Ragin’ Cajuns freshman pitcher Nick Lee holds his own in front of a hostile crowd _lowres

Advocate photo by BRAD KEMP -- Louisiana-Lafayette right-hander Nick Lee delivers a pitch against Texas State during Friday's game in the Sun Belt Conference tournament at Bobcat Stadium in San Marcos, Texas. Lee gave up two runs on five hits in seven innings.

SAN MARCOS, Texas — As far as coach Tony Robichaux is concerned, Friday’s start against Texas State served a dual purpose for Louisiana-Lafayette freshman right-hander Nick Lee.

First and foremost, Robichaux wanted Lee on the mound because he’s proven to be the team’s top option behind Gunner Leger. Yet again, Lee showed why Robichaux has put so much faith in him with seven strong innings in Friday’s 4-2 win against the tournament host.

The other part of it looked toward the future, though.

“I’m actually glad that Nick drew (Texas State), being a true freshman, to give him a chance to handle somebody else’s crowd,” Robichaux said. “Somewhere down the line, he’s going to be in his first NCAA regional. I thought today was really good the way he handled himself.”

At first pitch, the crowd was roughly split down the middle between the fan bases. But the Texas State contingent grew in size and rancor as the game went on.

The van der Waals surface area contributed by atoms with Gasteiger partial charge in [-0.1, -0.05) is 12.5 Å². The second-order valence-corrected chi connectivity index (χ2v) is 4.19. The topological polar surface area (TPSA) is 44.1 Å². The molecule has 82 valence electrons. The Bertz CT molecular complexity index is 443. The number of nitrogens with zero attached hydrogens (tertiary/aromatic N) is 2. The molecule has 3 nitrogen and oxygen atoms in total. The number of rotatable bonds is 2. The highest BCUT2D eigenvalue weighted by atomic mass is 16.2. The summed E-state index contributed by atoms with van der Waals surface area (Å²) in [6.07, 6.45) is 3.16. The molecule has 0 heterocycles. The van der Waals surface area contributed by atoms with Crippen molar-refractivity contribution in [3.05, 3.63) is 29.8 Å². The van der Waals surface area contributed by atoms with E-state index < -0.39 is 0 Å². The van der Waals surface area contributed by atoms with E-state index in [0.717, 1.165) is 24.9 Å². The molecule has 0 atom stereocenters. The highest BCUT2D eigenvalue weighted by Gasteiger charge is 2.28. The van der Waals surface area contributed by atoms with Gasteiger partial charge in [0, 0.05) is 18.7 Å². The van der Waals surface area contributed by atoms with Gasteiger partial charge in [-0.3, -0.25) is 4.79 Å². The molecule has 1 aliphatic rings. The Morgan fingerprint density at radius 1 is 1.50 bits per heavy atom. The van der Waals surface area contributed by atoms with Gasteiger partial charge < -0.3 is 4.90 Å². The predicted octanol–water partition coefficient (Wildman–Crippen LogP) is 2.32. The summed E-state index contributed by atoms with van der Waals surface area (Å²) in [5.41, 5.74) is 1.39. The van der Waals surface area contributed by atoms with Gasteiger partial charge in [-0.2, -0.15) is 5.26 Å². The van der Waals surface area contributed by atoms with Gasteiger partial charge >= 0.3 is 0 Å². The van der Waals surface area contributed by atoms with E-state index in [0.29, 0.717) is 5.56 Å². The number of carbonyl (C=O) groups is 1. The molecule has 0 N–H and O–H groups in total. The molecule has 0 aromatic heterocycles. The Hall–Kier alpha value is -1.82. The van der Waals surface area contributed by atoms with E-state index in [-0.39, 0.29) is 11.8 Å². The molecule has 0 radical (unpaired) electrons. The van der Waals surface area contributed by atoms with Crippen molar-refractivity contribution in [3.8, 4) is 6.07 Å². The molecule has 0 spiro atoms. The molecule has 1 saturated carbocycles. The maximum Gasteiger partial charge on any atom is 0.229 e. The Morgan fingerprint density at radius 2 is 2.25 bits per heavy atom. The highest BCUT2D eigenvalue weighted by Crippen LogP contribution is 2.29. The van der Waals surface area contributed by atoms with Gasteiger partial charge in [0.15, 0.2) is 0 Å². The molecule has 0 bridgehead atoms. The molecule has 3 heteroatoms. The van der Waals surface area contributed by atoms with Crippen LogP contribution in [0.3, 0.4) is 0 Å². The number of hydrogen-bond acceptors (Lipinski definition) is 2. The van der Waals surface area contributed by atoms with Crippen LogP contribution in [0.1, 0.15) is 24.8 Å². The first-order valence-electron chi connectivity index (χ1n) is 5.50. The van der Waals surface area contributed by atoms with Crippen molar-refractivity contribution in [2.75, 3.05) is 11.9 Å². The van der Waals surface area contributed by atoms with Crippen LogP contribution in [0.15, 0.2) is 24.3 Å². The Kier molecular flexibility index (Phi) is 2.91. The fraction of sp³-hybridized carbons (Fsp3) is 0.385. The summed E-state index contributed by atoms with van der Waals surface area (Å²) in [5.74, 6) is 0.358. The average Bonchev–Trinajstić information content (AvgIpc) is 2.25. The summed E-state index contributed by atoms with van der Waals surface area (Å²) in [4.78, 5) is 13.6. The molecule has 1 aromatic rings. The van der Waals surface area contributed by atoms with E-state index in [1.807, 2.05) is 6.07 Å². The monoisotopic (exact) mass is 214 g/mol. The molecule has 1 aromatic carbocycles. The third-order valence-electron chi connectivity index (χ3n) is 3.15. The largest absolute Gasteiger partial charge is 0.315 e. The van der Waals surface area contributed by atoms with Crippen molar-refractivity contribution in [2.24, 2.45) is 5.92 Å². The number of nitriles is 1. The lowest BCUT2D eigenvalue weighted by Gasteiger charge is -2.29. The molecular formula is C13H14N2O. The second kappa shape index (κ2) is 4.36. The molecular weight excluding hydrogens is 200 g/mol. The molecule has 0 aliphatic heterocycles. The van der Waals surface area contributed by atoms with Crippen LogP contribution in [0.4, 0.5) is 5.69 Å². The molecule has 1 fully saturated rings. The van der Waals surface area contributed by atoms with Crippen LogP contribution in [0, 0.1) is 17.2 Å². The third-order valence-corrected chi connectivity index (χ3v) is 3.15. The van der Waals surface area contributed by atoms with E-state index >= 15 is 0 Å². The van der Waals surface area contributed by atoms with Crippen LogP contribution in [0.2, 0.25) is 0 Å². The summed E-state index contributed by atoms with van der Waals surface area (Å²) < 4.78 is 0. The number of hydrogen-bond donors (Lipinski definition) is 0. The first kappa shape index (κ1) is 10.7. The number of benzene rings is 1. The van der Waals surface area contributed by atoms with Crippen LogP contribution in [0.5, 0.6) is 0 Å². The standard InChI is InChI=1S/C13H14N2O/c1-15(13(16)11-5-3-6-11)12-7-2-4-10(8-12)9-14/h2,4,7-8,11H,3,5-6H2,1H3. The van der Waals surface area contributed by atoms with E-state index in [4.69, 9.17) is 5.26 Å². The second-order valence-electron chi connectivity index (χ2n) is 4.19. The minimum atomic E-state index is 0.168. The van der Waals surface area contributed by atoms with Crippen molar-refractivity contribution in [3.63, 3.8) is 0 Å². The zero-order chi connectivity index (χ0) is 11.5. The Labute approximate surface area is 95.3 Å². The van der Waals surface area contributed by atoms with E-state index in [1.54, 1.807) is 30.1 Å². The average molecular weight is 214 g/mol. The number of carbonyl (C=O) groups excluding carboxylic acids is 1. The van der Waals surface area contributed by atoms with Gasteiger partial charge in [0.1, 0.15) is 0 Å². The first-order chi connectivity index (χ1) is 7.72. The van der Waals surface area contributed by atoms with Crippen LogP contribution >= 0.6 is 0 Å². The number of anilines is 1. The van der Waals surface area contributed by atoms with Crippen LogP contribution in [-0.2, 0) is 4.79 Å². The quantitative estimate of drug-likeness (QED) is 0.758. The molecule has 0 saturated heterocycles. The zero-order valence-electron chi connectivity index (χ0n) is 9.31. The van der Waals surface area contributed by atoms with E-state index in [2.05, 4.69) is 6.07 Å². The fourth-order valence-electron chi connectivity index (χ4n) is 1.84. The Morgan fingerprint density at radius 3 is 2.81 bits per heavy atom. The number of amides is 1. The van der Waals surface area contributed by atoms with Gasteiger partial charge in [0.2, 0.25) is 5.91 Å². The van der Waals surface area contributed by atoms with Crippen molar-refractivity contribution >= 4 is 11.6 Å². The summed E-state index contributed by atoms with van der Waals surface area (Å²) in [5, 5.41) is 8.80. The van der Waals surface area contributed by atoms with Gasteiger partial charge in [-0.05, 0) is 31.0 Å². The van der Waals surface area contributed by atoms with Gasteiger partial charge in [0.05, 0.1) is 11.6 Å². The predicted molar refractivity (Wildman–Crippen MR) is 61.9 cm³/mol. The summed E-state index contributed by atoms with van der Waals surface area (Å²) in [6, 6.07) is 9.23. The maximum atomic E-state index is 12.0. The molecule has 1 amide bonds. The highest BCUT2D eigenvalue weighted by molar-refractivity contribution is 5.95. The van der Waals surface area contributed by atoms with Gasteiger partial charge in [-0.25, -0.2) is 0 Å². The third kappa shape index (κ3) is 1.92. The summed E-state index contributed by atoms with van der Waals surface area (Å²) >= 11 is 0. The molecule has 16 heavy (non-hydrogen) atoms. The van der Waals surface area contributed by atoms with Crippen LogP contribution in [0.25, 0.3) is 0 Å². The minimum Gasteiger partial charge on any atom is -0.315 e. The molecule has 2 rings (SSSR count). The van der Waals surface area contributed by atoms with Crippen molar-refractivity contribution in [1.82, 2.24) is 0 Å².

“It was good for me to pitch against a home crowd like this one when it’s playoff time like this,” Lee said.

Lee motored through it, even as things got hairy a few times.

Texas State scratched its first run across the plate in the third inning when the bottom three hitters in the order went double, sacrifice bunt, double. An error by shortstop Hunter Kasuls put runners on first and second with one out.

Lee wiggled out of it by inducing a pair of harmless fly balls.

The Bobcats had another threat again in the fifth inning. Again, the bottom of the order started the rally with a hit-by-pitch and a single from the Nos. 8 and 9 hitters to lead off the inning.

Lee allowed one of those runners to come home when Brian Mills couldn’t come up with a diving catch in shallow right field. But Mills recovered in time to throw out the runner at second base, and Lee followed by getting Mickey Scott to roll into an inning-ending double play.

His level-headedness in the high-leverage situation kept the Cajuns within striking distance in a game they went on to win in the late innings.

“I knew (Texas State starter Cory) Geisler was a good pitcher, too, so I knew he was going to keep our run production down,” Lee said. “I knew I had to stick to our system and do the best I could to keep it to one run that inning.”

Not bad for a freshman — especially one who was coming off arguably his worst outing of his collegiate career last week against UL-Monroe when he lasted just three innings.

“He thrives in these big moments,” Robichaux said. “He drew the home crowd, one of the best hitting teams in here, with his back against the wall facing Geisler, who was cutting us up.

“He pitched away from the three-run inning; he controlled their momentum; he made some big pitches to use their momentum against them in critical situations. I can’t say enough about Nick. His growth has been really good, coming off a tough week last week, being able to bounce back and get in here and do what he did today was phenomenal.

“He’s going to be good — really good — before this is over.”